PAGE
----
In the Pre-Dawn Dark

The howling wind has woken me prematurely. It is rushing frantically ’round my house, rattling the windows and doors, cold and lonely. The wildness in my veins wants to run out and dance with it, in the fractured moonlight offered up by the icy snow.

Like the descendant of the wolf snoring next to my beating heart, and the small cousin of the lion curled up on the flesh of my thigh, I too have been domesticated — a comforted creature ensnared by creature comforts.

Burrowed in my nest of blankets and quilts, and with my evolved human head cradled by the down of long-gone birds gliding along glassy waters, I wonder what may have been lost along the way.

I think the wind knows.


This post was created as part of Two Writing Teachers’ March Slice of Life Challenge

You can view other writers’ Day 2 contributions via the comments here.

 

My Confetti Hands

I knew it would happen eventually.  And, of course, it did.

Like so many people out there, my social contact since the pandemic began has consisted of screens.  An unexpected benefit of this has been the sheer number of conferences, classes, and gatherings of like-minded people that I could not have otherwise have encountered, let alone enjoyed attending.

The last week of July 2020, I was invited by a long-distance friend to visit her writers’ group, and that was when I first learned of Teach Write.

Begun by Jen Laffin, Teach Write is an online gathering of teacher-writers who meet several times a week to set writing goals, celebrate, and write together.   I’ve been attending since August 2020, and those Time to Write (TTW) sessions are easily the highlight of my week.  I have made friends with writing teachers from across Canada, throughout the United States, in Ghana, and in Asia.  It makes spending so much time in my house a lot easier. 🙂

One of the very first things a newcomer to these writing sessions learns is that, during celebrations, we silently cheer each other on by holding up our hands and waving our fingers, as if we are throwing “virtual confetti.”  Until someone explains it to you, it can look rather odd, but it becomes a natural part of your life after a session or two.

Besides Teach Write, I have been taking a memoir class that follows hard on the heels of the Sunday TTW session.  (In fact, I usually duck out a few minutes early to get to it, just so I’m not rushing to get there.  What that means when I’m literally signing out of one screen and into another, rather than running across campus, I don’t know.  Welcome to 2021.)

At the beginning of yesterday’s memoir class, Nancy — our facilitator — asked us each in turn to share how our writing week had gone.  I went first, and then listened to another classmate describe his accomplishments.

And then it happened.

OMG I just sent virtual confetti in my memoir Zoom class.  They’re all looking at me like I’m from another planet!

My TTW friends texted back with reassurances.  But I was not to be assuaged.  I felt I needed to explain myself to somebody, anybody.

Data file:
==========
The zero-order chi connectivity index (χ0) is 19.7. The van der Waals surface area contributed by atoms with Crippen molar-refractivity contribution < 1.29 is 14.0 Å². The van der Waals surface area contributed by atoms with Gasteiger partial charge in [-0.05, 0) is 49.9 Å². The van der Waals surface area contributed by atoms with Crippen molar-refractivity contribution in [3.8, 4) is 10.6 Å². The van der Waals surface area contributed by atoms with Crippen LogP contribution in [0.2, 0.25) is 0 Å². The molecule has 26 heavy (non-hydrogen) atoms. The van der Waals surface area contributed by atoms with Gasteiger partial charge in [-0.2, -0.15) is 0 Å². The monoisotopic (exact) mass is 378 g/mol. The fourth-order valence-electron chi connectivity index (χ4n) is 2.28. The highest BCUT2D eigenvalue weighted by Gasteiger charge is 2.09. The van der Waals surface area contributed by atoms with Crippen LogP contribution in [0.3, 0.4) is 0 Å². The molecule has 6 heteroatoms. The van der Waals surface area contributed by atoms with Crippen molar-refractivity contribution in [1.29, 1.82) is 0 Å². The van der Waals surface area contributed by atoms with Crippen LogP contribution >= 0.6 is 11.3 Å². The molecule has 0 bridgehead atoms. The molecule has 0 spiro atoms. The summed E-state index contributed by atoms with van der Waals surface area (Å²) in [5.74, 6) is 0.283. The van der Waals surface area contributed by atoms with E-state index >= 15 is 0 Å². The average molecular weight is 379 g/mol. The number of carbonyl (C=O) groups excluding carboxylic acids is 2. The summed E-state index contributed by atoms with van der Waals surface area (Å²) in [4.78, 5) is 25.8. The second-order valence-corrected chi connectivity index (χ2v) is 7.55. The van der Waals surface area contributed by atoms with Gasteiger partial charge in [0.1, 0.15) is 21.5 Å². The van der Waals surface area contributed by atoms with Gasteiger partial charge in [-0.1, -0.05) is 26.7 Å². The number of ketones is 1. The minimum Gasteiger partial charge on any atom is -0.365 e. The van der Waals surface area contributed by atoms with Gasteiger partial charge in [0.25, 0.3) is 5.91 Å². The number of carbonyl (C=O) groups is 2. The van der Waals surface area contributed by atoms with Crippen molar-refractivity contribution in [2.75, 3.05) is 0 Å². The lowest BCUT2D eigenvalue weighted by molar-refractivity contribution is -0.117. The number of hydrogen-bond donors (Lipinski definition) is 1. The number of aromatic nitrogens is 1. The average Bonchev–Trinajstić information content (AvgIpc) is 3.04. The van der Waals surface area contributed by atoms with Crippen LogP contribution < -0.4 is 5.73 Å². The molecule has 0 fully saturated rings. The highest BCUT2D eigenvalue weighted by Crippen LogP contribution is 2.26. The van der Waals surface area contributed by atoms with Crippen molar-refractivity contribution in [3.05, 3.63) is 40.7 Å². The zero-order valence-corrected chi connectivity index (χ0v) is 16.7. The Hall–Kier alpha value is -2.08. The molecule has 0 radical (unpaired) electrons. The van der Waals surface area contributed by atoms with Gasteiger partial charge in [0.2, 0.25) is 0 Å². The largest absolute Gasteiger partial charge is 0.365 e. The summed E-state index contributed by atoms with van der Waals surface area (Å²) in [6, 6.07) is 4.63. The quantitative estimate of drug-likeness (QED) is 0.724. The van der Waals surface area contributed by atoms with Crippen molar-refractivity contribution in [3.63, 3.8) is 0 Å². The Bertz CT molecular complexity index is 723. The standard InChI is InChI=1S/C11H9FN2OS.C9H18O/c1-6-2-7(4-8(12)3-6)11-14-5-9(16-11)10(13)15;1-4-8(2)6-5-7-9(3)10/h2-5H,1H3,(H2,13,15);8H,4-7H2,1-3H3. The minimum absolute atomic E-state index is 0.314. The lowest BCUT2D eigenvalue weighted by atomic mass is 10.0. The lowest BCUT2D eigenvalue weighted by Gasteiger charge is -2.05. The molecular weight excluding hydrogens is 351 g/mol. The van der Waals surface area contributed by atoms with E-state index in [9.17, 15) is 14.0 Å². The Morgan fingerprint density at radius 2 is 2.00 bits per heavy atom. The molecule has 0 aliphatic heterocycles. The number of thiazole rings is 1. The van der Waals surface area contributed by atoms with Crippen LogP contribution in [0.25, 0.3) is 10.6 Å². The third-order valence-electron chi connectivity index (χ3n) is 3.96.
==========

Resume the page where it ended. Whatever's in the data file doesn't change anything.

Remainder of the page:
I was just in TTW — didn’t even get out of the chair — so my confetti hands didn’t realize we had switched Zooms and we were done that part!

My friends laughed along with me, and I sheepishly spent the rest of my last memoir class sitting on my hands.

As it turns out, that was not the last time I will be seeing most of those memoir classmates.  We have decided to continue on meeting regularly, with me as facilitator.

I know exactly what the first thing I teach them about our virtual meetings will be.


This post was created as part of Two Writing Teachers’ March Slice of Life Challenge

You can view other writers’ Day 1 contributions via the comments here.

Refresh … Paste. Refresh … Paste. Refr–

I am an unabashed bibliophile.  Nothing makes me happier than books.  I have a lot of books; I just got an app for my iPhone that will allow me to scan bar codes (or manually enter details) to create an inventory database of my books.  I will let you know the total number when I finish entering them all.  It will likely be sometime in 2024.

In my small city, we don’t have an independent bookstore for new books.  We do have a couple of delightful shops for pre-loved volumes, but for new releases, I have to rely on the chain stores or online.  And since my taste in reading runs an eclectic gamut — especially in terms of nonfiction — Amazon and I are frequent acquaintances.

The delivery service Amazon uses most often for Prime customers in my city is not my favourite, I’m afraid.  I can’t check the tracking directly from my Amazon order page, and once I do copy and paste the tracking number into the box in their website, I can’t bookmark the page.  So every time I want to check it, it takes three screens and too many mouse clicks.  That’s irritating.

Then there is the tracking information itself.  The updates are hit-or-miss.  Sometimes they incorrectly fill in the origin city, using my city as the location all the way along.  So I have no idea where my beloved new book actually is.  (And — I’m sure you’ll understand — I need to know!)

Here I sit, staring at my screen.  Expected Delivery: Today.  Why is there no “Out for Delivery?”  Why is the last update yesterday afternoon at 4:10 PM, in another city?  Why — this morning — did they update the expected delivery date two days ahead of when Amazon said it would be here, yet not update its location or status?  Why do they toy with me this way?!

I need more tea.  And I need my new book.


This post was also shared on
Two Writing Teachers‘ Slice of Life Challenge for February 16, 2021.

Karen J. McLean